ShareThis Page
Carnegie Police Chief responds to letter to editor about size of department |

Carnegie Police Chief responds to letter to editor about size of department

| Wednesday, December 12, 2018 11:09 a.m

To the editor,

I have read the recent letter, “Why does Carnegie have so many police officers?” I appreciate the critical eye of the author of this letter, however I would like to rebut his findings.

The author of this article states:

According to the U. S. Department of Justice the recommended number of police officers in a community should be 1 per 1000 people. Carnegie’s population is 7898 people and is 1-square mile geographically. Eight police officers are recommended. Carnegie employs 14 police officers or six above recommended.

The old FBI standard of 1 police officer per 1000 citizens is outdated and inefficient. More progressive agencies do their homework and recommend manpower staffing levels based on hard data to present to their community leaders. The newest standard released by the FBI in 2011 states that communities throughout the country that have 10,000 residents or less average 3.5 officers per 1,000 residents. Based on this standard, Carnegie should have 28 officers. Much goes into consideration when determining how many police officers are needed in a community including call volume, crime and the mere presence of officers to deter crime. On an average, the Carnegie Police Department either answers or self-initiate over 9,000 calls a year. This includes calls for emergency service, traffic & parking enforcement as well as non-emergency calls for service. The Carnegie Police Department also handles investigations as a result of those calls for service. The Carnegie Police Department protects Carnegie Borough and Pennsbury Village Borough seven days a week, 24 hours a day.

The author has his facts incorrect when he states “Carnegie employs 14 police officers.” Carnegie employees 13 officers and has never employed 14 officers. The author also states Carnegie Borough is 1-square mile. According to the United States Census Bureau, the Borough of Carnegie is 1.6-square miles in size.

The author of this article states:

Why was the decision made to hire so many additional officers ?

I have been with the Carnegie Police Department for over 31 years and the department has always had between 12 and 13 full-time officers. There was no decision made to hire additional officers. Any less staffing would be unsafe for the community as well as my officers.

The author of this article states:

Under the new contract, full pay for five years is $39.72 per hour. Why was such a wage increase agreed to considering that level of income?

If one was to investigate the salaries of the police departments in the South and West Hills of Pittsburgh the investigation would conclude the Carnegie Police Department is below the salaries of neighboring communities with the exception of one community. Here are the facts when it comes to salaries:

2019 Carnegie patrol officers hourly salary- $39.72

2019 Neighboring community patrol officer hourly salary- $45.35

2019 Neighboring community patrol officer hourly salary- $43.83

2019 Neighboring community patrol officer hourly salary- $48.18

2019 Neighboring community patrol officer hourly salary- $39.83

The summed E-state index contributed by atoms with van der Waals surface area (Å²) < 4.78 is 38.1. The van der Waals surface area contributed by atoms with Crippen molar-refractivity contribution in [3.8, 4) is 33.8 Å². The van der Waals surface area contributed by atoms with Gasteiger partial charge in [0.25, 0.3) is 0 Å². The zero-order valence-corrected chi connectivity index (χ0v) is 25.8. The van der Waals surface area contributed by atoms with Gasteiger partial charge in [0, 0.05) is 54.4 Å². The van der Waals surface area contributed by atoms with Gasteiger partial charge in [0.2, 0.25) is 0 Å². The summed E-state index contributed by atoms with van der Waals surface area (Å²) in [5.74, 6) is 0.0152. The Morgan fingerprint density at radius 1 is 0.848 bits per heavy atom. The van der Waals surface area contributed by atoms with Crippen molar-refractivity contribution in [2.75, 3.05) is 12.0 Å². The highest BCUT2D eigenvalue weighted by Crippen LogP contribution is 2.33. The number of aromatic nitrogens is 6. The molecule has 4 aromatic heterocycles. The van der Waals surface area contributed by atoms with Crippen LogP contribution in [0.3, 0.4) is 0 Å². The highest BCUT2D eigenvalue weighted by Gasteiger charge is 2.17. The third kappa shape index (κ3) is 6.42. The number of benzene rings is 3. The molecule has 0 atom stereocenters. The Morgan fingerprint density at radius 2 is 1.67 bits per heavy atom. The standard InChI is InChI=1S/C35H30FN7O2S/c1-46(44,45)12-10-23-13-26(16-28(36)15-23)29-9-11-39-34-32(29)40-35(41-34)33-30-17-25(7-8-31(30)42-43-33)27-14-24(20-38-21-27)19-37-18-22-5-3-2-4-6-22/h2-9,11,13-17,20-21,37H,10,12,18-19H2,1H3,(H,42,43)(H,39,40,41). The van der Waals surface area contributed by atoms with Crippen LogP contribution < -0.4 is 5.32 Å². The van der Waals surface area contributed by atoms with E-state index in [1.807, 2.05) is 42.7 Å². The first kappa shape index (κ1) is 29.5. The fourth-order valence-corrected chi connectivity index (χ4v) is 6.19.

2019 Neighboring community patrol officer hourly salary- $37.35

In order to maintain veteran leadership as well as attract young officers, the community must pay them accordingly, which Carnegie Borough does. Fiscal responsibility has indeed been considered by the community leaders.

Carnegie has come a long ways in development and reduction of crime in the past 10 years. This could be contributed to many things but I assure you the staffing, professionalism, training and dedication of my officers are one of them.

Jeffrey L. Kennedy

Chief of Police

Carnegie Police Department

TribLIVE commenting policy

You are solely responsible for your comments and by using you agree to our Terms of Service.

We moderate comments. Our goal is to provide substantive commentary for a general readership. By screening submissions, we provide a space where readers can share intelligent and informed commentary that enhances the quality of our news and information.

While most comments will be posted if they are on-topic and not abusive, moderating decisions are subjective. We will make them as carefully and consistently as we can. Because of the volume of reader comments, we cannot review individual moderation decisions with readers.

We value thoughtful comments representing a range of views that make their point quickly and politely. We make an effort to protect discussions from repeated comments either by the same reader or different readers

We follow the same standards for taste as the daily newspaper. A few things we won't tolerate: personal attacks, obscenity, vulgarity, profanity (including expletives and letters followed by dashes), commercial promotion, impersonations, incoherence, proselytizing and SHOUTING. Don't include URLs to Web sites.

We do not edit comments. They are either approved or deleted. We reserve the right to edit a comment that is quoted or excerpted in an article. In this case, we may fix spelling and punctuation.

We welcome strong opinions and criticism of our work, but we don't want comments to become bogged down with discussions of our policies and we will moderate accordingly.

We appreciate it when readers and people quoted in articles or blog posts point out errors of fact or emphasis and will investigate all assertions. But these suggestions should be sent via e-mail. To avoid distracting other readers, we won't publish comments that suggest a correction. Instead, corrections will be made in a blog post or in an article.